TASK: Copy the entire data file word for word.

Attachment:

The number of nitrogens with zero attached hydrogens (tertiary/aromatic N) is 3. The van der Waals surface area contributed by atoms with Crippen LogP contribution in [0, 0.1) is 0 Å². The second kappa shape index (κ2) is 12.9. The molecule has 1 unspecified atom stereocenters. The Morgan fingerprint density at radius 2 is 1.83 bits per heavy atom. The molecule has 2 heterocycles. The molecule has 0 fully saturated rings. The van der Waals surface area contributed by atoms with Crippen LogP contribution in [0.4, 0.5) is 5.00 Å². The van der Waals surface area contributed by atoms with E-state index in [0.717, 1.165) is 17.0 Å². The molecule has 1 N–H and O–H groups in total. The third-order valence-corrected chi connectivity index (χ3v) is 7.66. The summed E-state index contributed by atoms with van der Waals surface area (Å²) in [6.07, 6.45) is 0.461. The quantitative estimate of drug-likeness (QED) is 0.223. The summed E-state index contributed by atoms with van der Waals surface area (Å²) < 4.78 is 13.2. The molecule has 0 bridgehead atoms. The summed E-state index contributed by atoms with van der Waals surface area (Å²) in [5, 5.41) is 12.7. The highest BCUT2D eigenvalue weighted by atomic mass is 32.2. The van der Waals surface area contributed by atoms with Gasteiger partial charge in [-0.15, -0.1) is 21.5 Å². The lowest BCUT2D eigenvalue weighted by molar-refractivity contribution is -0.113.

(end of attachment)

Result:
The number of nitrogens with zero attached hydrogens (tertiary/aromatic N) is 3. The van der Waals surface area contributed by atoms with Crippen LogP contribution in [0, 0.1) is 0 Å². The second kappa shape index (κ2) is 12.9. The molecule has 1 unspecified atom stereocenters. The Morgan fingerprint density at radius 2 is 1.83 bits per heavy atom. The molecule has 2 heterocycles. The molecule has 0 fully saturated rings. The van der Waals surface area contributed by atoms with Crippen LogP contribution in [0.4, 0.5) is 5.00 Å². The van der Waals surface area contributed by atoms with E-state index in [0.717, 1.165) is 17.0 Å². The molecule has 1 N–H and O–H groups in total. The third-order valence-corrected chi connectivity index (χ3v) is 7.66. The summed E-state index contributed by atoms with van der Waals surface area (Å²) in [6.07, 6.45) is 0.461. The quantitative estimate of drug-likeness (QED) is 0.223. The summed E-state index contributed by atoms with van der Waals surface area (Å²) < 4.78 is 13.2. The molecule has 0 bridgehead atoms. The summed E-state index contributed by atoms with van der Waals surface area (Å²) in [5, 5.41) is 12.7. The highest BCUT2D eigenvalue weighted by atomic mass is 32.2. The van der Waals surface area contributed by atoms with Gasteiger partial charge in [-0.15, -0.1) is 21.5 Å². The lowest BCUT2D eigenvalue weighted by molar-refractivity contribution is -0.113.